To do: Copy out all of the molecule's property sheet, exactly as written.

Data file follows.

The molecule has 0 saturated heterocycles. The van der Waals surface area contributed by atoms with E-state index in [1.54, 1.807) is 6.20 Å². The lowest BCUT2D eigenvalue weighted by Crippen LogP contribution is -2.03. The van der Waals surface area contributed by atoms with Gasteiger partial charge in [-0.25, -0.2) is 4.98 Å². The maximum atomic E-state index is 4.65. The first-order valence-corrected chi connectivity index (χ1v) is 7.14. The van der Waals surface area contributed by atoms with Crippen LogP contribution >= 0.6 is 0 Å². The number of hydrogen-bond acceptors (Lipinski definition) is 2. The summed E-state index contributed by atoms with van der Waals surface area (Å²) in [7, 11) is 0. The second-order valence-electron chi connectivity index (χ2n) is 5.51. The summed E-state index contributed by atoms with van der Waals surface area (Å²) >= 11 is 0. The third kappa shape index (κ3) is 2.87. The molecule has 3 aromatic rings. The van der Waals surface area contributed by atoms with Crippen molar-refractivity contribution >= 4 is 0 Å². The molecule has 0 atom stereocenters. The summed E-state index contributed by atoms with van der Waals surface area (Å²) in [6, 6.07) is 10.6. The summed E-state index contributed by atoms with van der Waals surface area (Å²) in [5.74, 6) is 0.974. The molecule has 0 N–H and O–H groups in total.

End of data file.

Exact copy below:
The molecule has 0 saturated heterocycles. The van der Waals surface area contributed by atoms with E-state index in [1.54, 1.807) is 6.20 Å². The lowest BCUT2D eigenvalue weighted by Crippen LogP contribution is -2.03. The van der Waals surface area contributed by atoms with Gasteiger partial charge in [-0.25, -0.2) is 4.98 Å². The maximum atomic E-state index is 4.65. The first-order valence-corrected chi connectivity index (χ1v) is 7.14. The van der Waals surface area contributed by atoms with Crippen LogP contribution >= 0.6 is 0 Å². The number of hydrogen-bond acceptors (Lipinski definition) is 2. The summed E-state index contributed by atoms with van der Waals surface area (Å²) in [7, 11) is 0. The second-order valence-electron chi connectivity index (χ2n) is 5.51. The summed E-state index contributed by atoms with van der Waals surface area (Å²) >= 11 is 0. The third kappa shape index (κ3) is 2.87. The molecule has 3 aromatic rings. The van der Waals surface area contributed by atoms with Crippen molar-refractivity contribution >= 4 is 0 Å². The molecule has 0 atom stereocenters. The summed E-state index contributed by atoms with van der Waals surface area (Å²) in [6, 6.07) is 10.6. The summed E-state index contributed by atoms with van der Waals surface area (Å²) in [5.74, 6) is 0.974. The molecule has 0 N–H and O–H groups in total.